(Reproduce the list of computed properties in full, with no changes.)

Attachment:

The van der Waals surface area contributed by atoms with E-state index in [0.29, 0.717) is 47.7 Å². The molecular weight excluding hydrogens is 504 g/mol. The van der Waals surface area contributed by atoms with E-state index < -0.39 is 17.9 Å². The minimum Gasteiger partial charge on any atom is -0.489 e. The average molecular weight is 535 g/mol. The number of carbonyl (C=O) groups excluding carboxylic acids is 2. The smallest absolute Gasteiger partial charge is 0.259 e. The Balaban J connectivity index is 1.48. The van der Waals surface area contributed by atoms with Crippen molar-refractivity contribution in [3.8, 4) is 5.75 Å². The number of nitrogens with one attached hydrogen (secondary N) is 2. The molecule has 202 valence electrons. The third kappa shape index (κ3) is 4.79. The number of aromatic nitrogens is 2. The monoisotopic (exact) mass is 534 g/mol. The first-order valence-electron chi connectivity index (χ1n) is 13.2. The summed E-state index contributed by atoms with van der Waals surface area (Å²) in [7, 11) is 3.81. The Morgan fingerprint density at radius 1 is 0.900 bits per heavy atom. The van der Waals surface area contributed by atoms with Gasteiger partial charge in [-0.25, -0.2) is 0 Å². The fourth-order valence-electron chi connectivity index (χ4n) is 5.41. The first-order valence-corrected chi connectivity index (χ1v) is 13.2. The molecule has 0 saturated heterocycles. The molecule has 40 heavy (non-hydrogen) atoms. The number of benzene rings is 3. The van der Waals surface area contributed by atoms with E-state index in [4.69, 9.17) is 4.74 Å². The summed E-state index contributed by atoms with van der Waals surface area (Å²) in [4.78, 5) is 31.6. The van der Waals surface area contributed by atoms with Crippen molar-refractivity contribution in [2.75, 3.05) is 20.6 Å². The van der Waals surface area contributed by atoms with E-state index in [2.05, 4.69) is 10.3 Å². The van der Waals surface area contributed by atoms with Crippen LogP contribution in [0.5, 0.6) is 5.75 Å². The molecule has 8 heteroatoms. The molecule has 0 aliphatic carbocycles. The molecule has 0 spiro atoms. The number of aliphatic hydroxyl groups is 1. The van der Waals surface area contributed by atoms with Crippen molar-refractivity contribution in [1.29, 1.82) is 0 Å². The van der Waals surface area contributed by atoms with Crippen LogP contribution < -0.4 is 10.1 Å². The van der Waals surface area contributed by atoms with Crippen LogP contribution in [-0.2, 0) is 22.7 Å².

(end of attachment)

The van der Waals surface area contributed by atoms with E-state index in [0.29, 0.717) is 47.7 Å². The molecular weight excluding hydrogens is 504 g/mol. The van der Waals surface area contributed by atoms with E-state index < -0.39 is 17.9 Å². The minimum Gasteiger partial charge on any atom is -0.489 e. The average molecular weight is 535 g/mol. The number of carbonyl (C=O) groups excluding carboxylic acids is 2. The smallest absolute Gasteiger partial charge is 0.259 e. The Balaban J connectivity index is 1.48. The van der Waals surface area contributed by atoms with Crippen molar-refractivity contribution in [3.8, 4) is 5.75 Å². The number of nitrogens with one attached hydrogen (secondary N) is 2. The molecule has 202 valence electrons. The third kappa shape index (κ3) is 4.79. The number of aromatic nitrogens is 2. The monoisotopic (exact) mass is 534 g/mol. The first-order valence-electron chi connectivity index (χ1n) is 13.2. The summed E-state index contributed by atoms with van der Waals surface area (Å²) in [7, 11) is 3.81. The Morgan fingerprint density at radius 1 is 0.900 bits per heavy atom. The van der Waals surface area contributed by atoms with Gasteiger partial charge in [-0.25, -0.2) is 0 Å². The fourth-order valence-electron chi connectivity index (χ4n) is 5.41. The first-order valence-corrected chi connectivity index (χ1v) is 13.2. The molecule has 0 saturated heterocycles. The molecule has 40 heavy (non-hydrogen) atoms. The number of benzene rings is 3. The van der Waals surface area contributed by atoms with E-state index in [4.69, 9.17) is 4.74 Å². The summed E-state index contributed by atoms with van der Waals surface area (Å²) in [4.78, 5) is 31.6. The van der Waals surface area contributed by atoms with Crippen molar-refractivity contribution in [2.75, 3.05) is 20.6 Å². The van der Waals surface area contributed by atoms with E-state index in [2.05, 4.69) is 10.3 Å². The van der Waals surface area contributed by atoms with Crippen LogP contribution in [0.5, 0.6) is 5.75 Å². The molecule has 8 heteroatoms. The molecule has 0 aliphatic carbocycles. The molecule has 0 spiro atoms. The number of aliphatic hydroxyl groups is 1. The van der Waals surface area contributed by atoms with Crippen molar-refractivity contribution in [1.29, 1.82) is 0 Å². The van der Waals surface area contributed by atoms with Crippen LogP contribution < -0.4 is 10.1 Å². The van der Waals surface area contributed by atoms with Crippen LogP contribution in [-0.2, 0) is 22.7 Å².